In theory, investors understand that stock market corrections are part of the investing process. But experiencing a setback — like the one we’ve witnessed in the past four weeks — can raise a lot of shoulda, woulda, coulda questions.
From its intraday high on Sept. 2 to its intraday low Sept. 23, the Standard & Poor’s 500 Index dropped more than 10%. The Nasdaq Composite dropped as much as 14% as technology stocks bore the brunt of the selling.
Should I have done something differently? Would I do it again? Could I avoid this part of the investing process?
These are natural questions, in hindsight.
During the four-week stretch, it’s important to remember the market grappled with several big-picture issues. Hopes for an additional fiscal stimulus faded as legislators appeared deadlocked. And investors learned that the Federal Reserve plans to keep short-term interest rates low for an extended period of time.
The Fed signaled that interest rates would not be increased “until labor market conditions have reached levels consistent with the committee's assessments of maximum employment and inflation has risen to 2% and is on track to moderately exceed 2% for some time.” Some don’t see this happening until 2023.
Keep in mind that investing involves risks, and investment decisions should be based on your own goals, time horizon and tolerance for risk. The return and principal value of investments will fluctuate as market conditions change. When sold, investments may be worth more or less than their original cost.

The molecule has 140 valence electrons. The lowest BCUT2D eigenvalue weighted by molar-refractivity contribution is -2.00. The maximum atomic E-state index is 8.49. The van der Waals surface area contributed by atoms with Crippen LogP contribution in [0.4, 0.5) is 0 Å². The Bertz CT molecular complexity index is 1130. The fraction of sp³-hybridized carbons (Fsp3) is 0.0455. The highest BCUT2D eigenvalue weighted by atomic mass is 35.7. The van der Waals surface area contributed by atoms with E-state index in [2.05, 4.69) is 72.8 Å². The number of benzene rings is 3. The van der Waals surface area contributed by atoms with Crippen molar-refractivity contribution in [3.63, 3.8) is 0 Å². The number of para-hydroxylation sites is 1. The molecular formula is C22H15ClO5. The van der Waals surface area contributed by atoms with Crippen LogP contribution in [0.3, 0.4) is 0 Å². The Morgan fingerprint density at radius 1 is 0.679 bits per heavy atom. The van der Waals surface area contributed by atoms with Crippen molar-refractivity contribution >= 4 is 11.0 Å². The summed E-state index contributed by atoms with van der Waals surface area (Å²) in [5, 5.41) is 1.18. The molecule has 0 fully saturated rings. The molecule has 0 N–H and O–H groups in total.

For some investors, stock market corrections can feel like the “start of something bigger.” Or they can feel like “it’s different this time.” If you’re concerned about the recent market volatility, give us a call. We’d like to hear what’s on your mind.
This information should not be construed by any client or prospective client as the rendering of personalized investment advice. All investments and investment strategies have the potential for profit or loss, and there can be no assurance that the future performance of any specific investment or investment strategy including those discussed in this material will be profitable or equal any historical performance levels. Investment strategies such as asset allocation, diversification, or rebalancing do not assure or guarantee better performance and cannot eliminate the risk of investment losses. Any target referenced is not a prediction or projection of actual investment results and there can be no assurance that any target will be achieved. Stacy Bush is with Bush Wealth Management.